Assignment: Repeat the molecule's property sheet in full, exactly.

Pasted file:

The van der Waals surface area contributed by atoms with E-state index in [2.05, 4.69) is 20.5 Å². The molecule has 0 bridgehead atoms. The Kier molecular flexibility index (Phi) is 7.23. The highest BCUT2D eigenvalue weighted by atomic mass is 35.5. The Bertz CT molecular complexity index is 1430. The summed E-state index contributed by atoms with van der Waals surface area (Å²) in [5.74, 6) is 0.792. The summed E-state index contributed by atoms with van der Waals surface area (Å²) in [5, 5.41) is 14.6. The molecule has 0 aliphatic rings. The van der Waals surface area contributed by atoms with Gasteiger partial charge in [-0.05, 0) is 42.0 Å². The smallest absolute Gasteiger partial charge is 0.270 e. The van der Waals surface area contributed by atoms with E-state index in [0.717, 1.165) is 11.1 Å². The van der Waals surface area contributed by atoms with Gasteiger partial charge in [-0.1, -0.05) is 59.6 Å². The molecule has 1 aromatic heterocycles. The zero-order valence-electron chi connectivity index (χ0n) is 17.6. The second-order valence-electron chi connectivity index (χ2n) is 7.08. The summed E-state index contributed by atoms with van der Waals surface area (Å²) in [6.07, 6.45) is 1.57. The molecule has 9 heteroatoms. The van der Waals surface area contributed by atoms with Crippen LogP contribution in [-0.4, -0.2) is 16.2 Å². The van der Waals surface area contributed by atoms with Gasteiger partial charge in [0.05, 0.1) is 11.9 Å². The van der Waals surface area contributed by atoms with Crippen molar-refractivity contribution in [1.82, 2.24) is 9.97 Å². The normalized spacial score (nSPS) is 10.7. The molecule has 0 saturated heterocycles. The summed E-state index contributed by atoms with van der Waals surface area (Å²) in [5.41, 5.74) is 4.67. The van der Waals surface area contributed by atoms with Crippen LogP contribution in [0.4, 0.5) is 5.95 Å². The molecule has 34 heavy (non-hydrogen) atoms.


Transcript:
The van der Waals surface area contributed by atoms with E-state index in [2.05, 4.69) is 20.5 Å². The molecule has 0 bridgehead atoms. The Kier molecular flexibility index (Phi) is 7.23. The highest BCUT2D eigenvalue weighted by atomic mass is 35.5. The Bertz CT molecular complexity index is 1430. The summed E-state index contributed by atoms with van der Waals surface area (Å²) in [5.74, 6) is 0.792. The summed E-state index contributed by atoms with van der Waals surface area (Å²) in [5, 5.41) is 14.6. The molecule has 0 aliphatic rings. The van der Waals surface area contributed by atoms with Gasteiger partial charge in [-0.05, 0) is 42.0 Å². The smallest absolute Gasteiger partial charge is 0.270 e. The van der Waals surface area contributed by atoms with E-state index in [0.717, 1.165) is 11.1 Å². The van der Waals surface area contributed by atoms with Gasteiger partial charge in [-0.1, -0.05) is 59.6 Å². The molecule has 1 aromatic heterocycles. The zero-order valence-electron chi connectivity index (χ0n) is 17.6. The second-order valence-electron chi connectivity index (χ2n) is 7.08. The summed E-state index contributed by atoms with van der Waals surface area (Å²) in [6.07, 6.45) is 1.57. The molecule has 9 heteroatoms. The van der Waals surface area contributed by atoms with Crippen LogP contribution in [-0.4, -0.2) is 16.2 Å². The van der Waals surface area contributed by atoms with Gasteiger partial charge in [0.05, 0.1) is 11.9 Å². The van der Waals surface area contributed by atoms with Crippen molar-refractivity contribution in [1.82, 2.24) is 9.97 Å². The normalized spacial score (nSPS) is 10.7. The molecule has 0 saturated heterocycles. The summed E-state index contributed by atoms with van der Waals surface area (Å²) in [5.41, 5.74) is 4.67. The van der Waals surface area contributed by atoms with Crippen LogP contribution in [0.4, 0.5) is 5.95 Å². The molecule has 34 heavy (non-hydrogen) atoms.